This article is not a review of the fourteen essays on literary, political, and historical topics that make up E.L. Doctorow's Jack London, Hemingway, and the Constitution: Selected Essays, 1977-1992. It is my take on Doctorow's best known novel --Ragtime. I mention the essays because they are better appreciated after one reads Ragtime.
Doctorow's essay on the Constitution is the counterpoint to this author's steeped obsession with American culture and politics. The Constitution of his description is a lost Arcadia, our innocence, our ephemeral flirtation with legitimate government and Democracy.
It is unfortunate, however, that this extraordinary collection of essays is not as well known as are Doctorow's novels -Ragtime (my favorite), Billy Bathgate, Welcome to Hard Times (his first novel) or World's Fair, winner of the 1986 National Book Award. In fact, it is not even mentioned in Wikipedia though his other collection of essays, Creationists: Selected Essays 1993-2006, is.
Good essays challenge the intellect at a time when it is easier to watch a music video designed to challenge the senses. It is uncomfortable to be challenged. It is easier to click a remote control in search of eye candy. It is easier to surf the web than deep dive for pearls.
Selected Essays, like Doctorow's Ragtime, is a curious mix of the best and the worst of American culture. For me, much of the appeal of Ragtime was the unlikely collection of real characters: Teddy Roosevelt, Harry Houdini, J.P Morgan, Evelyn Nesbitt, Emma Goldman, Stanford White, Harry K. Thaw, with fictional characters such as Father, Mother, and Mother's Younger Brother.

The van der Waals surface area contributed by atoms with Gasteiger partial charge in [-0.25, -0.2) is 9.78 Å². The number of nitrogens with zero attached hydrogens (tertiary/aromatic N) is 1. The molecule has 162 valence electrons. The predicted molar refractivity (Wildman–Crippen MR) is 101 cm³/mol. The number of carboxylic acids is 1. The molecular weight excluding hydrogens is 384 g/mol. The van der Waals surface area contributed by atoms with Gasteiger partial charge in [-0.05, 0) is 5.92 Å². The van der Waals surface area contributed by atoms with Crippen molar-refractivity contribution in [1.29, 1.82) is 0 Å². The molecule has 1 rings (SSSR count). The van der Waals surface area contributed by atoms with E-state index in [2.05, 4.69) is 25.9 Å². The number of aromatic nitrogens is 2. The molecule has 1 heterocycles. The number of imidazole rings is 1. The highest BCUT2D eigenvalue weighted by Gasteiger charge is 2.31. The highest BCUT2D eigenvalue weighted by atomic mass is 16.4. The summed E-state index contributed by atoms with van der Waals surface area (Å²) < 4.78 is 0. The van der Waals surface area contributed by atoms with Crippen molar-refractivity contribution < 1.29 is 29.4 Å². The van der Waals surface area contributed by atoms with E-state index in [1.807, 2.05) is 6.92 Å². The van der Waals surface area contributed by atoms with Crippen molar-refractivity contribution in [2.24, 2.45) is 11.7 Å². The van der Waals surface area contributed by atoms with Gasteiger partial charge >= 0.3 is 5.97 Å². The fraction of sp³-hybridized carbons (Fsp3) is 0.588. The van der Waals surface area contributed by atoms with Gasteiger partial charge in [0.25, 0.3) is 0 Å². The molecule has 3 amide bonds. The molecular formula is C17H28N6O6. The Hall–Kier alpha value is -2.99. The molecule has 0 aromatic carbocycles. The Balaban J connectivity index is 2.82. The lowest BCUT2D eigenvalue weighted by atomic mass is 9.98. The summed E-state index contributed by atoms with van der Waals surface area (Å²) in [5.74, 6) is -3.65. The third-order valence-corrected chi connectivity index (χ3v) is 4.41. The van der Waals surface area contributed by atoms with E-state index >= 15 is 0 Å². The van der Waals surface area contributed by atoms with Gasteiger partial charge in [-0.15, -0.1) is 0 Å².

Most reviews of Ragtime miss the point. For example:
"In 10th grade, a teacher suggested that I read this book and do a report on it. I found one sex scene so shocking that I returned the book to her and suggested she was irresponsible for recommending it to a 14 year old."The scene in question was most certainly the explicit "threesome scene" involving Mother's Younger Brother, Evelyn Nesbitt, the infamous "Gibson Girl", and Emma Goldman, the notorious socialist/anarchist.
Other fictional characters include Coalhouse Walker, a character that may have been inspired by Scott Joplin, and Sarah, the mother of his newborn boy. Sarah lives in New Rochelle with Mother, Father, and, until he leaves the nest, Mother's Younger Brother. A series of tragic events triggered by Coalhouse Walker propelled the 70's movie version of Ragtime though at least three main threads are woven artfully throughout the novel.
Of the three, none are more poignant than the story of Tateh and his little daughter. Tateh is a recent immigrant whose only skill is cutting out silhouettes. The pair face certain starvation in New York's lower east side until Tateh discovers that his "flip books" of sihoutetted ice skaters were marketable. By the end of the novel, Tateh is a successful film maker. It is the American dream from which we have all but recently awakened.
On the whole, however, Ragtime, though dreamily surreal, is true. Evelyn Nesbit was, in fact, an historical character but Mother's Younger Brother exists only in the person of many another real Nesbit admirer. And there were many.
This unlikely mix, this potpourri lunch, this surreal pastiche IS our history. This volatile concoction of characters wrapped up one century and helped shape another. From our vantage point in the early 21st Century, this era is too easily seen in sepia accompanied by ragtime. And, indeed, it was so until World War I awakened us to real nightmare.